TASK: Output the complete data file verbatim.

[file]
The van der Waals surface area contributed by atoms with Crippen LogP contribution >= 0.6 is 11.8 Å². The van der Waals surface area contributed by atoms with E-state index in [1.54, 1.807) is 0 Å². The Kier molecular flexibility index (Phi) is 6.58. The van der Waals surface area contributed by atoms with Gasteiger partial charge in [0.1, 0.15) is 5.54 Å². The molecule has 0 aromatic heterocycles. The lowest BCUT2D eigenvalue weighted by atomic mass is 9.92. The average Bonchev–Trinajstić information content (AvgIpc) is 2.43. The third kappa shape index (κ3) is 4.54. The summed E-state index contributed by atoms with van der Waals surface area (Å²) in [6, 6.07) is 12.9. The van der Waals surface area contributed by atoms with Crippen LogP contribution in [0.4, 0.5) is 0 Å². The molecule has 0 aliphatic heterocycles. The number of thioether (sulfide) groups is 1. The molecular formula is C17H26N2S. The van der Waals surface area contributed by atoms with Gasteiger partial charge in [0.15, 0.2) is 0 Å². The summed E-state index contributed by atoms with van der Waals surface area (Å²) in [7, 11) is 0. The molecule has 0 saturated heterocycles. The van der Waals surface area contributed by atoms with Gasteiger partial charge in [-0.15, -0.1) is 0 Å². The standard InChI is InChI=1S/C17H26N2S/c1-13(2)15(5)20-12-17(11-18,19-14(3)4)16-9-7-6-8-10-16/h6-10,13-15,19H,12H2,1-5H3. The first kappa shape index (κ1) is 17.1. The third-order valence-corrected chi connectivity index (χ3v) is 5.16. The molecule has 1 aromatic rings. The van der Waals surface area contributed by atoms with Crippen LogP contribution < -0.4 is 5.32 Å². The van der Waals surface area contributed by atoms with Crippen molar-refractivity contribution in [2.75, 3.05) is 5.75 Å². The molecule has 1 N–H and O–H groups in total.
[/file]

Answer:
The van der Waals surface area contributed by atoms with Crippen LogP contribution >= 0.6 is 11.8 Å². The van der Waals surface area contributed by atoms with E-state index in [1.54, 1.807) is 0 Å². The Kier molecular flexibility index (Phi) is 6.58. The van der Waals surface area contributed by atoms with Gasteiger partial charge in [0.1, 0.15) is 5.54 Å². The molecule has 0 aromatic heterocycles. The lowest BCUT2D eigenvalue weighted by atomic mass is 9.92. The average Bonchev–Trinajstić information content (AvgIpc) is 2.43. The third kappa shape index (κ3) is 4.54. The summed E-state index contributed by atoms with van der Waals surface area (Å²) in [6, 6.07) is 12.9. The van der Waals surface area contributed by atoms with Crippen LogP contribution in [0.4, 0.5) is 0 Å². The molecule has 0 aliphatic heterocycles. The number of thioether (sulfide) groups is 1. The molecular formula is C17H26N2S. The van der Waals surface area contributed by atoms with Gasteiger partial charge in [0.15, 0.2) is 0 Å². The summed E-state index contributed by atoms with van der Waals surface area (Å²) in [7, 11) is 0. The molecule has 0 saturated heterocycles. The van der Waals surface area contributed by atoms with Gasteiger partial charge in [-0.15, -0.1) is 0 Å². The standard InChI is InChI=1S/C17H26N2S/c1-13(2)15(5)20-12-17(11-18,19-14(3)4)16-9-7-6-8-10-16/h6-10,13-15,19H,12H2,1-5H3. The first kappa shape index (κ1) is 17.1. The third-order valence-corrected chi connectivity index (χ3v) is 5.16. The molecule has 1 aromatic rings. The van der Waals surface area contributed by atoms with Crippen LogP contribution < -0.4 is 5.32 Å². The van der Waals surface area contributed by atoms with Crippen molar-refractivity contribution in [2.75, 3.05) is 5.75 Å². The molecule has 1 N–H and O–H groups in total.